(noun.) a lofty level or position or degree; 'summer temperatures reached an all-time high'.

(noun.) a high place; 'they stood on high and observed the countryside'; 'he doesn't like heights'.

(noun.) a state of altered consciousness induced by alcohol or narcotics; 'they took drugs to get a high on'.

(noun.) a state of sustained elation; 'I'm on a permanent high these days'.

(noun.) an air mass of higher than normal pressure; 'the east coast benefits from a Bermuda high'.

(adj.) happy and excited and energetic .

(adj.) slightly and pleasantly intoxicated from alcohol or a drug (especially marijuana) .

(adj.) (literal meaning) being at or having a relatively great or specific elevation or upward extension (sometimes used in combinations like `knee-high'); 'a high mountain'; 'high ceilings'; 'high buildings'; 'a high forehead'; 'a high incline'; 'a foot high' .

(adj.) greater than normal in degree or intensity or amount; 'a high temperature'; 'a high price'; 'the high point of his career'; 'high risks'; 'has high hopes'; 'the river is high'; 'he has a high opinion of himself' .

(adj.) used of sounds and voices; high in pitch or frequency .

(adv.) at a great altitude; 'he climbed high on the ladder'.

(adv.) far up toward the source; 'he lives high up the river'.

(adv.) in or to a high position, amount, or degree; 'prices have gone up far too high'.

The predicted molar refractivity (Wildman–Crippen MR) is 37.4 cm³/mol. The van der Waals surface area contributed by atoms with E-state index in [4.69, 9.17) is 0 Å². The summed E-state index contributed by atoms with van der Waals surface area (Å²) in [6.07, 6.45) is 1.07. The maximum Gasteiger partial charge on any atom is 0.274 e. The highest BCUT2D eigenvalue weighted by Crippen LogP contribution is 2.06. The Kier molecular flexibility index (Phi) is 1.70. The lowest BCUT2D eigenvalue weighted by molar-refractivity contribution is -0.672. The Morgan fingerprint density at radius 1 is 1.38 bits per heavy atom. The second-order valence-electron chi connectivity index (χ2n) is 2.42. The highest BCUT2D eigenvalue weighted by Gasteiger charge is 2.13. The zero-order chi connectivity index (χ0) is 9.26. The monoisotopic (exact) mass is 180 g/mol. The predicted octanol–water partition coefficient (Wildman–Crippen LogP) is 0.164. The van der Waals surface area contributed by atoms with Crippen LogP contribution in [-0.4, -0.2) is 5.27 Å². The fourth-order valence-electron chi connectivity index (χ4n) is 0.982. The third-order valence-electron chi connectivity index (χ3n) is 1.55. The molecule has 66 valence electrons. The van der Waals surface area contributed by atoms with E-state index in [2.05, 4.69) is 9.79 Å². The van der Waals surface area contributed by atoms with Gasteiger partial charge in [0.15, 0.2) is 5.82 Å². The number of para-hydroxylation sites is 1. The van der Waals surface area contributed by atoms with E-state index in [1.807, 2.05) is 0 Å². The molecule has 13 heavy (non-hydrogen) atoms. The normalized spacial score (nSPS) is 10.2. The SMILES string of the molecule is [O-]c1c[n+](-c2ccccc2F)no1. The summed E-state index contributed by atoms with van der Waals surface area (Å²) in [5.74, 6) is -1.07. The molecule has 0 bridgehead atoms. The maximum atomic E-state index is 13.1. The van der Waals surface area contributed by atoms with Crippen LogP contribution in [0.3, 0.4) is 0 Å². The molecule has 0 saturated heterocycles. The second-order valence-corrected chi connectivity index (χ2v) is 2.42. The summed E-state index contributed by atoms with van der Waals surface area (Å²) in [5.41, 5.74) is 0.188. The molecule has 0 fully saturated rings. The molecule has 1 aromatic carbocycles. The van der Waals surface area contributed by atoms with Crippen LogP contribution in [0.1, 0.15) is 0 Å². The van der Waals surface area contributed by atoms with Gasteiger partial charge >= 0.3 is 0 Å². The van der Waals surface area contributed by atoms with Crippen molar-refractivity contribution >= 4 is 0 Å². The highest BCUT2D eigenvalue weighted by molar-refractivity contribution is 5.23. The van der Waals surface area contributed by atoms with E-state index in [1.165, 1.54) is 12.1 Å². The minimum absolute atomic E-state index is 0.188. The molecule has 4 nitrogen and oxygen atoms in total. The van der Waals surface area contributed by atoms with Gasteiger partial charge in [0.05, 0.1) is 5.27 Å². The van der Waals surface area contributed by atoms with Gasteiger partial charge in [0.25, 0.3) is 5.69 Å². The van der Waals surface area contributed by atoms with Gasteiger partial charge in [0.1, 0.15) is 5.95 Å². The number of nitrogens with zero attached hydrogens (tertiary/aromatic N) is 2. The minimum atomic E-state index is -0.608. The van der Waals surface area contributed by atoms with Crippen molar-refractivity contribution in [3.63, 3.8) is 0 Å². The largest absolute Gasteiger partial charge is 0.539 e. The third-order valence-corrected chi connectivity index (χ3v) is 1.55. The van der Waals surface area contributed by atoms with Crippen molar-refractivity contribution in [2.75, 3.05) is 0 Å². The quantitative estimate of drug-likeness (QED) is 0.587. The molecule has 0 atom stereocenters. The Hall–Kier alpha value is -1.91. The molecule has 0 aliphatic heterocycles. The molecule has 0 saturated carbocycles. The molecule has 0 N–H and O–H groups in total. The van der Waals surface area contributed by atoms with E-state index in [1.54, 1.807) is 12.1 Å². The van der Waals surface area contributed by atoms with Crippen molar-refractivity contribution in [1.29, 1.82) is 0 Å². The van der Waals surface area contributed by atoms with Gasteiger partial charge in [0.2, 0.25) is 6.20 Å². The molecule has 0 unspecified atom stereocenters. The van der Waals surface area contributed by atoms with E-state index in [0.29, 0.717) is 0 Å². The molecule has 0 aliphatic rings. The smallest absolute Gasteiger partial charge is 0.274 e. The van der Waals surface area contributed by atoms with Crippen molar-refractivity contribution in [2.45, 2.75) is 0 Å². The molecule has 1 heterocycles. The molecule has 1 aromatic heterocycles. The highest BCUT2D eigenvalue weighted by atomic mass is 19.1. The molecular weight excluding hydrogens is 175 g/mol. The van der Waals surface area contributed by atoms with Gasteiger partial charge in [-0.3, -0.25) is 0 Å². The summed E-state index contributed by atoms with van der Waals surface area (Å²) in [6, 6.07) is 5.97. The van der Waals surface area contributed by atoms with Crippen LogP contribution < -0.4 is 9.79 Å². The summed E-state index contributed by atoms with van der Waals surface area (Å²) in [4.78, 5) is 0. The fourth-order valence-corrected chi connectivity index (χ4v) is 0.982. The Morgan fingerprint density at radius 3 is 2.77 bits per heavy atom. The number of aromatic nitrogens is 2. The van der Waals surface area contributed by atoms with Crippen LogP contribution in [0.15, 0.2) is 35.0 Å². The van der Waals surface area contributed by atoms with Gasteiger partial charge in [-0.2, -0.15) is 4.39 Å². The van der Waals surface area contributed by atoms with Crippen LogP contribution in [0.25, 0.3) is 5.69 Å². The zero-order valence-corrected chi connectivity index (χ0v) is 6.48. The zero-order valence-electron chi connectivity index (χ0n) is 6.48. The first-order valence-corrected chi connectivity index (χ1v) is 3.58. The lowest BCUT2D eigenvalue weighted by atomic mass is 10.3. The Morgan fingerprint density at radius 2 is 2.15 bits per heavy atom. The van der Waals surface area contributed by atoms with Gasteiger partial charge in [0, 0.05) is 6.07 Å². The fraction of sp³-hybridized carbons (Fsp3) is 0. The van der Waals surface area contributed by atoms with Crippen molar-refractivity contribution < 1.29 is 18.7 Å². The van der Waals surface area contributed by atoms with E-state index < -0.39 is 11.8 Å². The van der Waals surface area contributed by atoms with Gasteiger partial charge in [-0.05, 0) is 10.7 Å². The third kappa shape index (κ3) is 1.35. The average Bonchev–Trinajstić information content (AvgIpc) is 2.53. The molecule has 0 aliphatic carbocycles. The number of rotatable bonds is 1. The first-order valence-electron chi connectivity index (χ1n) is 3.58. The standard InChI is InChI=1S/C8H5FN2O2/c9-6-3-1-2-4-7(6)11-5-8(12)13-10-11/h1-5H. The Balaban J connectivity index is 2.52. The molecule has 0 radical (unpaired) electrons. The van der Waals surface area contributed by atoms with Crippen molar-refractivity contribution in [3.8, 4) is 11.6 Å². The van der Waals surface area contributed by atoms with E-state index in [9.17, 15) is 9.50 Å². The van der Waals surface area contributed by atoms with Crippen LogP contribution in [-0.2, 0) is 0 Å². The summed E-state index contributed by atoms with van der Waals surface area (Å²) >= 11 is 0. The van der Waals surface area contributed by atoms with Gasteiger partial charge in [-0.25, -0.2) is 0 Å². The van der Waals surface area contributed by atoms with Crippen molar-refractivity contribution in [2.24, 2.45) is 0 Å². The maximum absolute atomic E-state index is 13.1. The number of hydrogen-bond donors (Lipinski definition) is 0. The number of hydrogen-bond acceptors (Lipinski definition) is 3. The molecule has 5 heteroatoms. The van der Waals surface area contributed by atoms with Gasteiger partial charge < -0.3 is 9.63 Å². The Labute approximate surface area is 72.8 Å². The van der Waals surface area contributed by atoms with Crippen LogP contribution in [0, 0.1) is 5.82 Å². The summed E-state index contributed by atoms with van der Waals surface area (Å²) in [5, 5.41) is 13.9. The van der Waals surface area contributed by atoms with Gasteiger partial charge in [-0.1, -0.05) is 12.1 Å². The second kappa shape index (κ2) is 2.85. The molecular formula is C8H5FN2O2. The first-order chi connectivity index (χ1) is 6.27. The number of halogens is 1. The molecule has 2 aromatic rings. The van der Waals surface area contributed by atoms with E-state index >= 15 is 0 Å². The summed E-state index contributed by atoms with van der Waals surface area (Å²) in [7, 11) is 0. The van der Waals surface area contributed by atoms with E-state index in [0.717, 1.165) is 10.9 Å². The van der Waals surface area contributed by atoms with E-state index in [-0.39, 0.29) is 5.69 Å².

(adv.) in a rich manner; 'he lives high'.

手打:曼弗雷德--From WordNet


(v. i.) To hie.

(superl.) Elevated above any starting point of measurement, as a line, or surface; having altitude; lifted up; raised or extended in the direction of the zenith; lofty; tall; as, a high mountain, tower, tree; the sun is high.

(superl.) Regarded as raised up or elevated; distinguished; remarkable; conspicuous; superior; -- used indefinitely or relatively, and often in figurative senses, which are understood from the connection

(superl.) Elevated in character or quality, whether moral or intellectual; preeminent; honorable; as, high aims, or motives.

(superl.) Exalted in social standing or general estimation, or in rank, reputation, office, and the like; dignified; as, she was welcomed in the highest circles.

(superl.) Of noble birth; illustrious; as, of high family.

(superl.) Of great strength, force, importance, and the like; strong; mighty; powerful; violent; sometimes, triumphant; victorious; majestic, etc.; as, a high wind; high passions.

(superl.) Very abstract; difficult to comprehend or surmount; grand; noble.

(superl.) Costly; dear in price; extravagant; as, to hold goods at a high price.

(superl.) Arrogant; lofty; boastful; proud; ostentatious; -- used in a bad sense.

(superl.) Possessing a characteristic quality in a supreme or superior degree; as, high (i. e., intense) heat; high (i. e., full or quite) noon; high (i. e., rich or spicy) seasoning; high (i. e., complete) pleasure; high (i. e., deep or vivid) color; high (i. e., extensive, thorough) scholarship, etc.

(superl.) Strong-scented; slightly tainted; as, epicures do not cook game before it is high.

(superl.) Acute or sharp; -- opposed to grave or low; as, a high note.

(superl.) Made with a high position of some part of the tongue in relation to the palate, as / (/ve), / (f/d). See Guide to Pronunciation, // 10, 11.

(adv.) In a high manner; in a high place; to a great altitude; to a great degree; largely; in a superior manner; eminently; powerfully.

(n.) An elevated place; a superior region; a height; the sky; heaven.